This month we feature Frank Ticheli’s Joy. This uplifting grade 2 concert band piece is well suited for middle school and junior high school bands.
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Frank Ticheli’s Notes on Joy
Above all, Joy is an expression of its namesake: simple unabashed joy.
A boisterous, uninhibited quality is implied in the music, not only at climactic moments, but also by the frequent presence of sudden dramatic stylistic contrasts. The main melody and overall mood of the work (and its companion piece, Joy Revisited) were inspired by a signal event: the birth of our first child.
The intense feelings that most any father would feel on such a day were, in my case, accompanied by a simple little tune which grabbed hold of me in the hours preceding her birth, and refused to let go throughout the day and many days thereafter. Indeed, until I jotted it down in my sketchbook, it did not release its grip.
Seven years and two children later, I stumbled upon that old sketch and discovered (or rediscovered) that it would serve perfectly as the foundation for a joy-filled concert band overture.
About Joy and Joy Revisited
Joy, and its companion piece, Joy Revisited, are the results of an experiment I have been wanting to try for many years: the creation of two works using the same general melodic, harmonic, and expressive content. In other words, I endeavored to compose un-identical twins, two sides of the same coin – but with one major distinction: Joy was created with young players in mind, while Joy Revisited was aimed at more advanced players.
Joy is more straightforward than its companion piece. Where Joy sounds a dominant chord (as in the upbeat to measure 10), Joy Revisited elaborates upon that chord with a flourish of 16th-notes. While Joy Revisited moves faster, develops ideas further, and makes use of a wider register, Joy is more concise.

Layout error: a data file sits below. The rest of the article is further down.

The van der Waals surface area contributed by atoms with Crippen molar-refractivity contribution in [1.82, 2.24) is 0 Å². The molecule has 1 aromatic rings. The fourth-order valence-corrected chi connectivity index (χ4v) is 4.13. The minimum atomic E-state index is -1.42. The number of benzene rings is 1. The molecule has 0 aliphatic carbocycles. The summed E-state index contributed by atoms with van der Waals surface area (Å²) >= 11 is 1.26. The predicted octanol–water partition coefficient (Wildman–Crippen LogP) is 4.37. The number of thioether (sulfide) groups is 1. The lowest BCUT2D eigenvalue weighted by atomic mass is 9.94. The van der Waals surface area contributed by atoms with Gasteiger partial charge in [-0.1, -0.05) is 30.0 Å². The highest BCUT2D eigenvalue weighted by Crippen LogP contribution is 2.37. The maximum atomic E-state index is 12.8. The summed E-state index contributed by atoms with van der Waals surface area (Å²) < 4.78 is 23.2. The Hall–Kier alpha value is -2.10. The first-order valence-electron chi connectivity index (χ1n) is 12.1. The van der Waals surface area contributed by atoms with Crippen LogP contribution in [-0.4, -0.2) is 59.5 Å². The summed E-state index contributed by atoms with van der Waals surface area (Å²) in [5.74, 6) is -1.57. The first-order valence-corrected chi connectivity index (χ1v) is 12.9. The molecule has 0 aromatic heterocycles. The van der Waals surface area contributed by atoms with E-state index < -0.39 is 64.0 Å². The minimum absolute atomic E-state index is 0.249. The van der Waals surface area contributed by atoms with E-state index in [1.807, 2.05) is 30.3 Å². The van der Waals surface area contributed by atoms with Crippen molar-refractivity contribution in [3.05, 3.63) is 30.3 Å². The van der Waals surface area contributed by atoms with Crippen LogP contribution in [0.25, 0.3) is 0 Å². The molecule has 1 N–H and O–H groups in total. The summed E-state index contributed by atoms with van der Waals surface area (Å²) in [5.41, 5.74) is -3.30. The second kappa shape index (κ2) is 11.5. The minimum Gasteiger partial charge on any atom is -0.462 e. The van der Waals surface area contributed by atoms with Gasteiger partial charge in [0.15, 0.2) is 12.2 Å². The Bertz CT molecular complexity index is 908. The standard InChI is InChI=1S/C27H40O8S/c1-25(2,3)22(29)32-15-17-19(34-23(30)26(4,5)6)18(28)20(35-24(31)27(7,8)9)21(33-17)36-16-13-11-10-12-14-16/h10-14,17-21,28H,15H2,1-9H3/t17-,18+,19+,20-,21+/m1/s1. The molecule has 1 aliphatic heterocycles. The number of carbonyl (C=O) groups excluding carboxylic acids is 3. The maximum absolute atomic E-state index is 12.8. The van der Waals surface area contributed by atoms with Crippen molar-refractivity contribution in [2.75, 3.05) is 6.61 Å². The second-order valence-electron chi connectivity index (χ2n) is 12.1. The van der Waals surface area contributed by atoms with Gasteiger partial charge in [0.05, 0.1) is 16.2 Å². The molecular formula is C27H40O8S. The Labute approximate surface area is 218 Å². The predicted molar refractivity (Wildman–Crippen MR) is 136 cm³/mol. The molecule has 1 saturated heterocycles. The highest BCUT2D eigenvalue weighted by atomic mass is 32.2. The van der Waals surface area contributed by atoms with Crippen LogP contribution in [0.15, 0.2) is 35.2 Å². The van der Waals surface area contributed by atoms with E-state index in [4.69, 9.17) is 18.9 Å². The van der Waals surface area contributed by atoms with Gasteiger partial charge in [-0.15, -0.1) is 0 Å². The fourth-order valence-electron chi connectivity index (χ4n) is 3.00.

Despite these and many more differences between the two works, both come from the same essential cut of cloth, both were composed more or less simultaneously, and both were born out of the same source of inspiration. In short, Joy and Joy Revisited serve as two expressions of the feelings experienced by one expectant father (who happens also to be a composer) on one wonderfully anxious and exciting day.
Main Theme (mm. 1-17)
Built on a series of rising thirds, the main melody is stated in two parallel phrases, the second one being in imitation at the octave. Strive to keep the melody bright and lively. On the second phrase (m. 6-9), it may be necessary to encourage the flutes to play out so that the imitation is heard.
The melody is answered by a joyous outburst of sound (mm. 10-13), which then dies away through a series of calm, legato-style descending scales.
Episode (mm. 18-27)
The legato scales from measures 14 to 18 are now marked staccato, stated twice as fast, and running in both ascending and descending directions. Note the use of hemiola in much of this section – the use of two-beat patterns separated by quarter-note rests, suggesting a 3/4 meter. Sometimes all of the parts conform to this pattern (mm. 18-19 and mm. 22-23), but on one occasion (mm. 20-21) the parts are in opposition to one another, some conforming to 314 while others suggest 4/4. These simple rhythmic techniques – hemiola and polymeter – help to keep the music alive and unpredictable, and they might serve as fun and interesting topics of discussion with your students.
The music gathers strength, bursting out at measure 24 as the tonality shifts suddenly from Bb Mixolydian to C Major. Be sure that the accents are observed in the fanfare-like calls stated by the first trumpets and flutes, and imitated by the altos, 2nd trumpets and horns.
Theme 2 (mm. 28-38)
Once again, a new section ushers in a dramatic change of style, the tempo being slightly held back, the texture made calmer and more lyrical. Free, cantabile lines are passed from the flutes, to the low brass, to the tubas and bass clarinets, and finally to the horns and second trumpets. As an accompaniment, simple eighth-note patterns undulate in the woodwinds. Note the manner in which these patterns are offset against one another (e.g., mm. 34-38, alto saxophone pattern is offset by flutes and oboes) as a way of hiding the seams and enhancing the sense of continuous flow.
Episode (mm. 39-50)
The music swells and accelerates back to the main tempo, ushering in the joyful second episode. A brief percussion section solo passage concludes the episode. (Note that all of the percussion parts are marked forte in measure 47 except for the crash cymbals, marked mezzo-piano).
Recapitulation of Main Theme (mm. 51-68)
The main theme is essentially the same as in the beginning, the most notable exceptions being those of simple orchestration changes and the addition of a one-bar extension.
Coda (mm. 68-74)
The timpanist should command the most attention at the coda, and none of the players should be timid in their interpretations of the crescendos, as well as the subito piano indication at measure 70. A final reminder of the main tune is shouted out in octaves, bringing the piece to an exuberant finish.
Looking for Something Else?
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